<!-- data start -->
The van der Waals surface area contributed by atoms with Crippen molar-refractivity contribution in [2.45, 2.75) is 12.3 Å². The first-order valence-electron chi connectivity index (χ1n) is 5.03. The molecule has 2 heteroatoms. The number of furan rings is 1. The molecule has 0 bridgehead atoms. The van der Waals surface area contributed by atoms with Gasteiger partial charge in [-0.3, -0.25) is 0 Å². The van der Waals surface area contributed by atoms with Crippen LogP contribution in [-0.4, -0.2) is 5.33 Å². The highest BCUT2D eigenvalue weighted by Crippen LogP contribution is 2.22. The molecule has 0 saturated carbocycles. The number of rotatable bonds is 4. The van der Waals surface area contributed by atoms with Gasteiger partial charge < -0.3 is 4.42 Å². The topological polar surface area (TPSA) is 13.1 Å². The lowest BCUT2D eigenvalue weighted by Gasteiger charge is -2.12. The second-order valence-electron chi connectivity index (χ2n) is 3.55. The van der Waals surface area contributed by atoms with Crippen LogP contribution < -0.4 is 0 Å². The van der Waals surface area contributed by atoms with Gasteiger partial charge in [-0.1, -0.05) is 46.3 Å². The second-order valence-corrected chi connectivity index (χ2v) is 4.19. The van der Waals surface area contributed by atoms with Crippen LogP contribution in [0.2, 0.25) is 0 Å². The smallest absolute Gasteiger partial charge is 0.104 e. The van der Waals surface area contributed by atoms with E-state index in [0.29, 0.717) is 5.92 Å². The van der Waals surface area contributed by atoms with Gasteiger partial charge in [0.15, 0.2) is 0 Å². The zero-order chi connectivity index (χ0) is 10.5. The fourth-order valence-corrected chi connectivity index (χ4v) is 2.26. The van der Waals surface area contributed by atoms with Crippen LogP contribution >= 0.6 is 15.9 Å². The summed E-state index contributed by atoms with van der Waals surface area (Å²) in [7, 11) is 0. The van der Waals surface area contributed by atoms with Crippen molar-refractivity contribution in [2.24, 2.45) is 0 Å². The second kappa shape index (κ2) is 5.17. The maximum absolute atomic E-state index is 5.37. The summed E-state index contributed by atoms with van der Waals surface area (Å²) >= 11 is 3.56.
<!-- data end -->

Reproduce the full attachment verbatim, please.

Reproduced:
The van der Waals surface area contributed by atoms with Crippen molar-refractivity contribution in [2.45, 2.75) is 12.3 Å². The first-order valence-electron chi connectivity index (χ1n) is 5.03. The molecule has 2 heteroatoms. The number of furan rings is 1. The molecule has 0 bridgehead atoms. The van der Waals surface area contributed by atoms with Gasteiger partial charge in [-0.3, -0.25) is 0 Å². The van der Waals surface area contributed by atoms with Crippen LogP contribution in [-0.4, -0.2) is 5.33 Å². The highest BCUT2D eigenvalue weighted by Crippen LogP contribution is 2.22. The molecule has 0 saturated carbocycles. The number of rotatable bonds is 4. The van der Waals surface area contributed by atoms with Gasteiger partial charge < -0.3 is 4.42 Å². The topological polar surface area (TPSA) is 13.1 Å². The lowest BCUT2D eigenvalue weighted by Gasteiger charge is -2.12. The second-order valence-electron chi connectivity index (χ2n) is 3.55. The van der Waals surface area contributed by atoms with Crippen LogP contribution < -0.4 is 0 Å². The van der Waals surface area contributed by atoms with Gasteiger partial charge in [-0.1, -0.05) is 46.3 Å². The second-order valence-corrected chi connectivity index (χ2v) is 4.19. The van der Waals surface area contributed by atoms with Crippen LogP contribution in [0.2, 0.25) is 0 Å². The smallest absolute Gasteiger partial charge is 0.104 e. The van der Waals surface area contributed by atoms with E-state index in [0.29, 0.717) is 5.92 Å². The van der Waals surface area contributed by atoms with Gasteiger partial charge in [0.15, 0.2) is 0 Å². The zero-order chi connectivity index (χ0) is 10.5. The fourth-order valence-corrected chi connectivity index (χ4v) is 2.26. The van der Waals surface area contributed by atoms with Crippen LogP contribution >= 0.6 is 15.9 Å². The summed E-state index contributed by atoms with van der Waals surface area (Å²) in [7, 11) is 0. The van der Waals surface area contributed by atoms with Crippen molar-refractivity contribution in [2.24, 2.45) is 0 Å². The second kappa shape index (κ2) is 5.17. The maximum absolute atomic E-state index is 5.37. The summed E-state index contributed by atoms with van der Waals surface area (Å²) >= 11 is 3.56.